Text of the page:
Tuesday, April 11, 2006

"Rising Sun," "Spirit Bear"

Alaska Rule of Evidence 608(b) reads: "If a witness testifies concerning the character for truthfulness or untruthfulness of a previous witness, the specific instances of conduct probative of the truthfulness or untruthfulness of the previous witness, may be inquired into on cross-examination."

It could be the sunset for the fishing industry as we've known it too.

There is some talk of taking the North Pacific Fisheries Management Council to task for untruthfulness and "character of witness," not to mention "abuse of discretion." The members of the Council are appointed based on their knowledge of the industry, therefore they are witnesses. They also happen to be jury and judge, quite a nifty little arrangement if they are all in one club. Maybe conflict of interest can be legislated out of the Council process, but not character and truthfulness.

Talk about serving two masters! It just isn't working, serving the big processors and the public too. Well, I should say it works pretty well for a tiny fraction of the human beings involved in the industry. And I'm not sure if you can call Japanese executives in Tokyo, involved.

Under the current governor of Alaska and it's Congressional delegation, excepting maybe one, the State and it's people are being subjected to modern feudalism. This is why some researchers are preparing to revisit the circumstances that led up to the American Fisheries Act, that gave away the pollock, and the crab rationalization plan that gave the king crab to these same people.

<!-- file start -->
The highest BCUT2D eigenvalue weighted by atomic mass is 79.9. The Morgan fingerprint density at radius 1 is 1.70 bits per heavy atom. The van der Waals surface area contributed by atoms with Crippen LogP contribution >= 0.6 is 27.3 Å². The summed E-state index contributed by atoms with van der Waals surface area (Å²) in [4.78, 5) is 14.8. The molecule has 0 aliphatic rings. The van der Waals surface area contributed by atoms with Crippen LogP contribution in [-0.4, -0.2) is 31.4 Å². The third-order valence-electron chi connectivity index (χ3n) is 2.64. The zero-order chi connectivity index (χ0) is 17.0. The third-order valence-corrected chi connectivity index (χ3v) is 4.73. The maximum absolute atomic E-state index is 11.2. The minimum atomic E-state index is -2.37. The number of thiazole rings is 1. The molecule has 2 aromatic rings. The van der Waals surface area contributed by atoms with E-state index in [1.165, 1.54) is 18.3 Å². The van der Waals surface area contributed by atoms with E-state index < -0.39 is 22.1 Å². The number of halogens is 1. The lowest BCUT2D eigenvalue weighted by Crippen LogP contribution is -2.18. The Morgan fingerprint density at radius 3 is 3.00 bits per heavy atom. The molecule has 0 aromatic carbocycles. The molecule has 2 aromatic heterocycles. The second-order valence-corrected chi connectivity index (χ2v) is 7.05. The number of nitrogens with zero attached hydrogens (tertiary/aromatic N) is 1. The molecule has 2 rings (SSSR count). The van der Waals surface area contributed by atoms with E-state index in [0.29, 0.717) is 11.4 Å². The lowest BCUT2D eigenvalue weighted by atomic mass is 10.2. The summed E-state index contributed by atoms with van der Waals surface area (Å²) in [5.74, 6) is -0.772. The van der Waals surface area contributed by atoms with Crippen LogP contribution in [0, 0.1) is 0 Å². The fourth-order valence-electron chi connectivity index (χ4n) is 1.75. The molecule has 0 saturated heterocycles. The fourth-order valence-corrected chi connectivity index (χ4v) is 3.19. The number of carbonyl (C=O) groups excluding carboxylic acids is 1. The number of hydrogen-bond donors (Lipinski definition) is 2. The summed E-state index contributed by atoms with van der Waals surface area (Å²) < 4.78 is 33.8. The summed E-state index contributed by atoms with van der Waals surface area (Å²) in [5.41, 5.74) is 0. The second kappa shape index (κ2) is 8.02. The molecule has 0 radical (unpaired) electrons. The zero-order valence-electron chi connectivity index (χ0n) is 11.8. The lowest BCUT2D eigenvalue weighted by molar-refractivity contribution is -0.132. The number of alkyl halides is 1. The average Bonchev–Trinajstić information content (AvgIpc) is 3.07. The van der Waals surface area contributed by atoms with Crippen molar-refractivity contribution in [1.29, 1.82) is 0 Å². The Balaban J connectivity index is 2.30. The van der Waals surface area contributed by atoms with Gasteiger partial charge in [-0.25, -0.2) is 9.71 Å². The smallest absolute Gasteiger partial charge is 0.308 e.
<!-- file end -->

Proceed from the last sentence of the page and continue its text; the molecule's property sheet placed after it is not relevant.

So they make billions of dollars by getting the raw product free and in other cases at anit-competitive prices. Then they squeeze out more fishermen, and ratchet down the wages for processing work so only recent immigrants will take the work. This is why another idea that keeps getting tossed out would be such a shocker, make a movie about it. One version of it starts out in Tokyo. It would be a cross between "Rising Sun," with Sean Connery, and "Spirit Bear."

The plot of "Spirit Bear" had a high schooler mobilizing teens all over to protest clear-cutting the home of about 600 blue phase black bears in British Columbia. About now I wouldn't care if they did lock up the Bering Sea for the most part. Is there an analogy to oil here? There's some short term construction dollars in building plants, then that's the last of much of any benefit to the State. It's like the resource never even existed. It get's put on American President Lines ships in Dutch Harbor as soon as it's stabilized for shipping. Maybe that's why they want the Gulf resources so bad too; they can slip it out of the state through Dutch without much public notice. When's the last time you saw a news article from Dutch Harbor?

The Unalaskans are used to all this by now, but it looks different when you add all the pieces of the puzzle together. And you don't get it from just one vantage point. This is the kind of thing the big processors count on. That and keeping quiet.